I/O Quido modules are designed for the remote control and supervision of technologies. They are equipped with inputs for contacts and voltage and with high-performance relay on the outputs. It is possible to easily control Quido via HTTP GET. And Quido is able to use HTTP GET to send the state of the inputs and outputs to a remote server. In this article you will learn how simple it is to use HTTP GET.
HTTP GET in Quido serves two basic functions:
The basic use of the HTTP GET command in Quido is the direct control of outputs and resetting of counters. It's undoubtedly the easiest way to control Guido from your system.
The following commands can be used to easily control the outputs and counters of Quido. GETs are received by the set.xml script. Access to this script is secured with a user name and a password.
Close (switch) the output
This command closes the output whose number is specified in id (OUT1 in this case).
By adding time parameter you can set for how long the output should be ON. You can enter a number from 1 to 255 corresponding with 0.5 to 127.5 seconds ON time.
Open (release) the output
By adding time parameter you can set for how long the output should be OFF. You can enter a number from 1 to 255 corresponding with 0.5 to 127.5 seconds OFF time.
Invert the output
This command inverts the output whose number is specified in id.
Generate a pulse on the output
(The pulse length can be adjusted individually for each output on the web interface of Quido)
Deduction from a counter
This command can be used to subtract the entered value from the current state of a counter. The number of the counter is specified in id. The value to be subtracted is in cnt parameter. (The cnt value must be equal to or less than the current counter status.)
(This command is not implemented in Quido ETH 3/0, 3/0B and 0/2. The deduction can be accomplished using XML responses described in the documentation of Quido ETH page 40 and 41.)
Reset (clear) all counters
This command can reset (clear) the current value of all counters simultaneously. (This command is not implemented in Quido ETH 3/0, 3/0B and 0/2. The deduction can be accomplished using XML responses described in the documentation of Quido ETH page 40 and 41.)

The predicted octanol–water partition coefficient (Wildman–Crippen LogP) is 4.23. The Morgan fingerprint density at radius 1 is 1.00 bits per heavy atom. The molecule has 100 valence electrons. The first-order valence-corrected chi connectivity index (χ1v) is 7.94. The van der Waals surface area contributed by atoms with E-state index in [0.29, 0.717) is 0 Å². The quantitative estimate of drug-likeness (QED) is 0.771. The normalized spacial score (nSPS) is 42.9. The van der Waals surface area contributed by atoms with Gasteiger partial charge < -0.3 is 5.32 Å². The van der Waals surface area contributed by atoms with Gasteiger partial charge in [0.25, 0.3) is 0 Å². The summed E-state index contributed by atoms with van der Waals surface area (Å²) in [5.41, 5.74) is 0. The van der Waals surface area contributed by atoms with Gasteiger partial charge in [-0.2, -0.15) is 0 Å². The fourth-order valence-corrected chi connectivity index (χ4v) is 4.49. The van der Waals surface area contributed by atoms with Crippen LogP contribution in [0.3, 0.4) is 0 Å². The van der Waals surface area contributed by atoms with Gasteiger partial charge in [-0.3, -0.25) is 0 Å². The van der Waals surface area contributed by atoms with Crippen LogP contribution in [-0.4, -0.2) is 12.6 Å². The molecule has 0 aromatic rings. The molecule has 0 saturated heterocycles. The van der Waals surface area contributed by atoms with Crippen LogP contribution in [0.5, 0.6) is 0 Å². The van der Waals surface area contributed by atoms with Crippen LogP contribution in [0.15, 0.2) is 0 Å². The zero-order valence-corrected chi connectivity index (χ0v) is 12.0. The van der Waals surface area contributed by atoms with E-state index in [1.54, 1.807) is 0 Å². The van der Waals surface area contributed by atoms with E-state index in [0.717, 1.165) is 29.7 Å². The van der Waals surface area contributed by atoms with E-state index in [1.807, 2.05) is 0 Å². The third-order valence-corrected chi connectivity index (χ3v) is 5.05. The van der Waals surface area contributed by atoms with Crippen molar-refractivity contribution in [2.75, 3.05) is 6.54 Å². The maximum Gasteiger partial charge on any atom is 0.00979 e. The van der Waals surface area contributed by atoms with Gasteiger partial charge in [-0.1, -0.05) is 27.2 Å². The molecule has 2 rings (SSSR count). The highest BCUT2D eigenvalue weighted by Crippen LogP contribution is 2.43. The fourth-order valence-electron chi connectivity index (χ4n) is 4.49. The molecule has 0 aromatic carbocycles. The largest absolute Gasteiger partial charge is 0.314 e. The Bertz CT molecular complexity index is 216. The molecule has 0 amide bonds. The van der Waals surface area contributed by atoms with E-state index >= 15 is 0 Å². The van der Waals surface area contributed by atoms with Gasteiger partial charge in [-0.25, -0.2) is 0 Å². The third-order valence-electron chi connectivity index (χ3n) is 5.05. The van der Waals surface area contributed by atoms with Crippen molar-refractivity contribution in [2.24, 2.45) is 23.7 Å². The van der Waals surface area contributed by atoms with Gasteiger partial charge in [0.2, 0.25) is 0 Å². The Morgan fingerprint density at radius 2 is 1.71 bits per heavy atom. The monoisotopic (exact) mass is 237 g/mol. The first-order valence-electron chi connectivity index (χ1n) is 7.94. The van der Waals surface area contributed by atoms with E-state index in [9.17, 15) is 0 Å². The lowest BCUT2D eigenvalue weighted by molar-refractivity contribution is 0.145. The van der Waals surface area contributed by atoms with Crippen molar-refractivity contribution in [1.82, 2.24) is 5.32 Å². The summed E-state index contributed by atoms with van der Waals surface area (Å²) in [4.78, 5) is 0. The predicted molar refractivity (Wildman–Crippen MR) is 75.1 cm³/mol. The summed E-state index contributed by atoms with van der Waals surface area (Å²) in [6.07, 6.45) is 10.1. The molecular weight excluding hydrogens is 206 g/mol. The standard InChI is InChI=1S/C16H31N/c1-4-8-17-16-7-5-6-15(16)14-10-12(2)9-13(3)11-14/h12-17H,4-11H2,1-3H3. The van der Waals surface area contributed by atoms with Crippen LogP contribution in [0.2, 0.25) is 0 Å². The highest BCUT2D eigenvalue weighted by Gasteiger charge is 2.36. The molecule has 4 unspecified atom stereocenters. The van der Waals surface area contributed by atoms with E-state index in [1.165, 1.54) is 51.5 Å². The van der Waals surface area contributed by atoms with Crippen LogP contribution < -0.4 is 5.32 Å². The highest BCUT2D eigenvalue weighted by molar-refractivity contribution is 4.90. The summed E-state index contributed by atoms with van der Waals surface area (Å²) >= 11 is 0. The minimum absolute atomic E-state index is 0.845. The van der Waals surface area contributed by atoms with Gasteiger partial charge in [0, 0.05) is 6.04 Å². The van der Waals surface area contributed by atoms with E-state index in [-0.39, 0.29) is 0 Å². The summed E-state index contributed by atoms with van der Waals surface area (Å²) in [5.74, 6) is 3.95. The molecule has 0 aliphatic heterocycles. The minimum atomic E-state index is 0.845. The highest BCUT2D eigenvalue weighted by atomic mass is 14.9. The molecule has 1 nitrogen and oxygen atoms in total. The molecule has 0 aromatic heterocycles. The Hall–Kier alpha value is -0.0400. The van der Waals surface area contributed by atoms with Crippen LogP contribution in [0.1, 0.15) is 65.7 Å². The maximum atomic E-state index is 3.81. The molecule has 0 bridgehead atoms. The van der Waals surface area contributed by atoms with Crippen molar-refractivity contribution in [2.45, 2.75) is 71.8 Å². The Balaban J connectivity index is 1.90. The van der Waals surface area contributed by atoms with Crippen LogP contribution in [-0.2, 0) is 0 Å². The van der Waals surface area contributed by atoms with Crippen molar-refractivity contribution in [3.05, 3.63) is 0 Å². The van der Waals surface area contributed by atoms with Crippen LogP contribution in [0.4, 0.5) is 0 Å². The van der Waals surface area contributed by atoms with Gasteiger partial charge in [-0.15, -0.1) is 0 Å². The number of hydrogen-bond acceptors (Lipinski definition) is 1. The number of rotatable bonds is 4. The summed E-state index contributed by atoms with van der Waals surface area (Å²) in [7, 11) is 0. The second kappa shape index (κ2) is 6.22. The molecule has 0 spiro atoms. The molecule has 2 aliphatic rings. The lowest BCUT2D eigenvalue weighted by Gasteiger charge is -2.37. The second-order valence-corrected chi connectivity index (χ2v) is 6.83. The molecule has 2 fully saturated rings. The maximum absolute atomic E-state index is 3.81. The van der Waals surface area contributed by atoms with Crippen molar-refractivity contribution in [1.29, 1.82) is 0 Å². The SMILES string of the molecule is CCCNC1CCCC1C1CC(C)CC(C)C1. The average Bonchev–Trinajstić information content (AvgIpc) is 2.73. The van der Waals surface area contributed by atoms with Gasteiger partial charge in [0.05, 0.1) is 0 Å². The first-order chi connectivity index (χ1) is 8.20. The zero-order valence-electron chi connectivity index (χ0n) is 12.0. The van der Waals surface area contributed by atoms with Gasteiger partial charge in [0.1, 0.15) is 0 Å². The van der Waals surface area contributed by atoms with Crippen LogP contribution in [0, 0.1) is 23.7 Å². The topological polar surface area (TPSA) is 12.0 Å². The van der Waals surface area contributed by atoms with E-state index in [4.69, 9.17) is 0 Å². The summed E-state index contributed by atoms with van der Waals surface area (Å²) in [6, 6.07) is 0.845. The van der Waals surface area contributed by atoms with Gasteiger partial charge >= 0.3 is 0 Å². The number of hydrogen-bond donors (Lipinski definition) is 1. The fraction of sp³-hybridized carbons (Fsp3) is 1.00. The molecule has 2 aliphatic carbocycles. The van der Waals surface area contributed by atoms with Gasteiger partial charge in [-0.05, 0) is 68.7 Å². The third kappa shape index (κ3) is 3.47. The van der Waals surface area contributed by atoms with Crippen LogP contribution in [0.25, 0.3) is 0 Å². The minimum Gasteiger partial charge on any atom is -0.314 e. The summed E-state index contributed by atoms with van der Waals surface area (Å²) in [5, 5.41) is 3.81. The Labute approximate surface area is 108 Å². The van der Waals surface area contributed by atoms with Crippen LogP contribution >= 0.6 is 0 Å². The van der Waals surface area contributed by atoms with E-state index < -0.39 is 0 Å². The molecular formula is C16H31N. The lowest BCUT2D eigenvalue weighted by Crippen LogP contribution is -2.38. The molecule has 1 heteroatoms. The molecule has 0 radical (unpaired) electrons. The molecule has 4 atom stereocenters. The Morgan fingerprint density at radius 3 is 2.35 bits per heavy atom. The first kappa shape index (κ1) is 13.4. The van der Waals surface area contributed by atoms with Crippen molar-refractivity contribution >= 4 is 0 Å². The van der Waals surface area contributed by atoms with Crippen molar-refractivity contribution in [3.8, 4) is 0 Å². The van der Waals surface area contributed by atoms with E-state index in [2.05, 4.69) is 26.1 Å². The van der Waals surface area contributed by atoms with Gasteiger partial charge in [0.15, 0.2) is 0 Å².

Close (switch) all outputs
This command can be used to close (switch) all the outputs at the same time (only if they are in the manual mode).
Open (release) all outputs
This command can be used to open (release) all the outputs at the same time (only if they are in the manual mode).
Set multiple outputs simultaneously
This command can be used to set the status of several outputs simultaneously. (The above example applies to Quido ETH 8/8, so the number of characters is 8.) The first character in the sequence represents the output OUT1. One of these three characters is expected: 0 (open/release the output), 1 (close/switch the output) or x (leave the output unchanged)
Responses to the commands are in the XML format. An example can be found below:
<?xml version="1.0" encoding="ISO-8859-1"?> <root> <result status="1" outs="6" val="0" pic="7"/> </root>
The meaning of individual parameters in the XML is as follows:
Another possibility is to use the HTTP GET commands to send the current state of the I/O Quido module. Quido sends a GET to the server and in response it may receive a command in XML format to change the status.
Quido sends HTTP GET in the following cases:
The GET always contains all of the following:
An example of HTTP GET sent by Quido ETH 8/8 (this I/O module has 8 inputs, 8 outputs and one thermometer):
The meaning of individual parameters in HTTP GET is the following:
Why? When Quido is part of the internal network and your server is somewhere on the Internet, it may be difficult to send commands from the Internet to the internal network to control Quido. It is necessary to establish a “tunnel” from the Internet to the internal network, which could be a safety problem. The solution is to control Quido by responses to HTTP GET.
Quido can be configured to send information about its current state periodically (e.g. every 15 seconds) in the form of HTTP GET. Your server can then respond to the received information by a simple text in the XML format to set the status of the outputs or reset to the counters on the inputs.
An example? Here it is: Quido has sent the aforesaid HTTP GET to your server. The server assessed the message immediately and in response it sent this brief text in the standard XML format.
<?xml version="1.0" encoding="ISO-8859-1"?> <root> <set outs="0x10x010" cnt2="235" cnt6="12" /> </root>
The set node contains individual parameters that can be used to set the status of the outputs or change the status of the counters. (Full details are provided in the Quido manual.)
Did you know that complete information about the current state of Quido is also available in the popular XML format?
See the article XML in Quido...